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Japan’s first high-speed rail link known to English speakers as the “Bullet Train” but to Japanese as the (Tokaido) Shinkansen [東海道新幹線, lit. New Arterial Line], began operating between Tokyo and Osaka almost sixty years ago on October 1, 1964, the same year as the Tokyo Olympic Games. It was the realization of a 1940 proposal for a 200 km/h (120 mph) passenger and freight line between Tokyo and Shimonoseki at the westernmost tip of Japan’s main island, Honshu.

The trains on this first line were called the Zero Series and ran at speeds of up to 200 km/h (125 mph) but with later increases to 220 km/h (135 mph). [Refer to the post Fast Tracking for a more comprehensive history of the development of Japan’s “Bullet Trains”.] The maximum speed of the latest E-Series trains is 320 km/h (200 mph) although 1996 test runs achieved maximum speeds of 443 km/h (275 km/h). For reference, the maximum cruising speed of the Shanghai maglev 431 km/h (268 mph).

Japan is a country in an earthquake zone and one way of lessening the risk this is to isolate track from ground conditions as much as possible by elevating it. It’s expensive but increases track integrity, enhances track security, and saves land for other uses such as agriculture. It’s a good investment for the future. Getting the trains to where people want to disembark also makes elevated track the most cost-effective and least intrusive option in built-up areas.

Tokyo

Having the first Bullet Train link Japan’s two main cities was a no-brainer. The two cities are about 500 km apart, and important in terms of size, industry and culture. The Kansai region that includes Osaka, Koke and Kyoto is the traditional “heart” of Japan while Tokyo has been the capital since 1868. Express trains run direct but limited express trains also stop at Nagoya and Kyoto. The addition of Nagoya means Japan’s three largest cities now linked, and the addition of Kyoto meant Japan’s two major tourist destinations were now linked. This is just how history and geography worked to give Japan not just two main cities but a third and a fourth along the same route people have travelled for centuries. The entire length of the Tokaido Shinkansen from Tokyo to Osaka (and on to Kobe) is now a single urban unit called a conurbation in which the suburbs of multiple towns merge. Osaka and Tokyo became natural terminii for later routes west, east and north, running the length and breadth of the country. It’s a network.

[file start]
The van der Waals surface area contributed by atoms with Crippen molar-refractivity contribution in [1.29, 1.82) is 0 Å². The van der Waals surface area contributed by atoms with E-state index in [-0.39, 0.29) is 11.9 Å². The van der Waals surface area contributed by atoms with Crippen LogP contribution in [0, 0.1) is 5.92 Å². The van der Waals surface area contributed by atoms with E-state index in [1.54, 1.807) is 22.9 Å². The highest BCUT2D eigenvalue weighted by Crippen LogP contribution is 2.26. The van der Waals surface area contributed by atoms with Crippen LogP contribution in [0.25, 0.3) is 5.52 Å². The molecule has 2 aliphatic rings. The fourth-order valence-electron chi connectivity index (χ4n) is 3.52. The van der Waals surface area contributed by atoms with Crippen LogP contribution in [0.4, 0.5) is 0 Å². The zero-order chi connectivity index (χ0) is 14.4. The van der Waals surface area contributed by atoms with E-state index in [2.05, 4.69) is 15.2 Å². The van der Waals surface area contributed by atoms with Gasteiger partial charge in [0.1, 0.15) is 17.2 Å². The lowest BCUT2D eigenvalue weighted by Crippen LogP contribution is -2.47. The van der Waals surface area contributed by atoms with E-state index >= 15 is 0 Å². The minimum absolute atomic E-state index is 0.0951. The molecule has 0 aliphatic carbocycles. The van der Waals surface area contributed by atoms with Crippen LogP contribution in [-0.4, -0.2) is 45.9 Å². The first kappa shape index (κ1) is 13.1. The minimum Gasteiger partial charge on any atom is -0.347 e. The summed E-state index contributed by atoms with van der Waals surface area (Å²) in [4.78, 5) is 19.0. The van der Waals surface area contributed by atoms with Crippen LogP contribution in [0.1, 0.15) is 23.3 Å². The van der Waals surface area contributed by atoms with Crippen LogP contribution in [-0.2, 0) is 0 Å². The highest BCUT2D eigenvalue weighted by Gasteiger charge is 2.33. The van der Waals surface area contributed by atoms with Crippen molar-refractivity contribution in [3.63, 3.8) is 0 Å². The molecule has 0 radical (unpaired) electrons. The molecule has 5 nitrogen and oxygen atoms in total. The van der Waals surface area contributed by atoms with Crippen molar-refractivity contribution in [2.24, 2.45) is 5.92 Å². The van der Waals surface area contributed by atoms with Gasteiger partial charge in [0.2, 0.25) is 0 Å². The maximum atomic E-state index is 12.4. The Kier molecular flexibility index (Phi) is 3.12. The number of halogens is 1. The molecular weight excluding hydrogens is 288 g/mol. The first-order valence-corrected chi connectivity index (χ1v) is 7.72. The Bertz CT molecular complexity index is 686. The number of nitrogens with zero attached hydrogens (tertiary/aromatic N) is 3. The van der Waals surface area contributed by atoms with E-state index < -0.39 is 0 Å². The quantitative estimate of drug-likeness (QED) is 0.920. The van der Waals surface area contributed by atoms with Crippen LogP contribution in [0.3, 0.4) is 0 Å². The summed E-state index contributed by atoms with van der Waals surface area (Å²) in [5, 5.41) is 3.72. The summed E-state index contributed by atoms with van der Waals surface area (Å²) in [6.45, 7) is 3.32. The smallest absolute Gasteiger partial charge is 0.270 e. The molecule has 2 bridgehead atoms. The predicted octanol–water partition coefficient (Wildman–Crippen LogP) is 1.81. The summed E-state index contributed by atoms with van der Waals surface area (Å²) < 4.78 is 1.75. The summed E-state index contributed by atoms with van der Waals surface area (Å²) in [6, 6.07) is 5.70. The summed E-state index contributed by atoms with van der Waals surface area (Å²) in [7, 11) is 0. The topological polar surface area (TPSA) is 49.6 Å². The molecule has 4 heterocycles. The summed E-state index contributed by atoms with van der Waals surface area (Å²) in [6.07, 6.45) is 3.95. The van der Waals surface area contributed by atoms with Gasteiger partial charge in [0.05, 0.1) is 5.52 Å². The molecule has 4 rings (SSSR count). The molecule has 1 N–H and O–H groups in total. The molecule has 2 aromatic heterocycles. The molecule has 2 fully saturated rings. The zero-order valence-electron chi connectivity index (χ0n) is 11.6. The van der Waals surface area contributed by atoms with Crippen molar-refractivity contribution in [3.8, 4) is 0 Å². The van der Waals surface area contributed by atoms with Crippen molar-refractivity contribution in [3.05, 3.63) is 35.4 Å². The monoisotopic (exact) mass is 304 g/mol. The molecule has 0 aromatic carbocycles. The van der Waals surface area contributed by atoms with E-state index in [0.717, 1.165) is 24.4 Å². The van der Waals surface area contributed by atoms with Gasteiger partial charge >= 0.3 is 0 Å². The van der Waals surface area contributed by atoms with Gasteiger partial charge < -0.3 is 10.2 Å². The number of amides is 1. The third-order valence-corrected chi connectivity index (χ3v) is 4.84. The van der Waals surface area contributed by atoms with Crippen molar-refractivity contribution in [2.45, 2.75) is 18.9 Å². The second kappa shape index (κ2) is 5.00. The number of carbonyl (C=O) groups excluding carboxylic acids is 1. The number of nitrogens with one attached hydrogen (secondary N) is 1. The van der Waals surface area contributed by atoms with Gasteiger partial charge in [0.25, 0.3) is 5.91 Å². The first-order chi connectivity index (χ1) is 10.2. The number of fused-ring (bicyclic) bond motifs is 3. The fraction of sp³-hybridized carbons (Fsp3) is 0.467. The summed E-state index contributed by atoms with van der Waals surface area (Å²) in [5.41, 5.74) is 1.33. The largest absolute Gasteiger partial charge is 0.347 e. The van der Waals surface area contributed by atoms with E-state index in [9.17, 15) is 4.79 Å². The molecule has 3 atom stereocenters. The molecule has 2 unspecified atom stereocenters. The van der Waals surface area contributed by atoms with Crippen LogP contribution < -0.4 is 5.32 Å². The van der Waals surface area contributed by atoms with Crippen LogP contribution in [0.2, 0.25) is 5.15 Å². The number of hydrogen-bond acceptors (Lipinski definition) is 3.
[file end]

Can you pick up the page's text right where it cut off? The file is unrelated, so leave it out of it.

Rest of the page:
China’s high-speed rail system had a slow start. It was only 1997 when the average speed of passenger trains was raised to 65 km/h (40.3 mph) but the following year the maximum cruising speed of high speed trains was 160 km/h (99 mph). By 2000 there was about 10,000 km of track for these faster trains, and another 6,500 km was added by 2004. In 2007, the maximum speed of intercity high speed trains was 250 km/h (155 mph) but, even so, there was still the problem of lack of rail capacity and the first dedicated high-speed rail link opened between Beijing and the neighboring city of Tianjin in 2008. By the end of 2022, there was 42,000 km (26,000 mi) of high-speed track, about two thirds the world total.

Beijing’s population of 21.5 million and Tianjin with its population of 16 million is no small city but it was 2011 before the capital and political centre, Beijing, was connected with the economic center of Shanghai (26.32 mil.). Its 1,318-kilometers (819 mi) of high-speed track were constructed in a single phase. This route is also the busiest high-speed service in the world and, with trains running at an average speed of 291.9 km/h (181.4 mph) which is also the world’s fastest. It takes about four and a half hours to travel the 1,300 km between Beijing and Shanghai at a cost of US$78 for a Second Class ticket, $129 for a First Class and $260 for Business. The line connecting Beijing in the north with Guangzhou (pop. 15.3 mil.), Shenzen (12.59 mil.) and Hong Kong in the south was fully open by 2018 and became the world’s longest high-speed rail route, halving travel time. This next better shows the growth of the network.

https://multimedia.scmp.com/infographics/news/china/article/3200811/high-speed-railway/index.html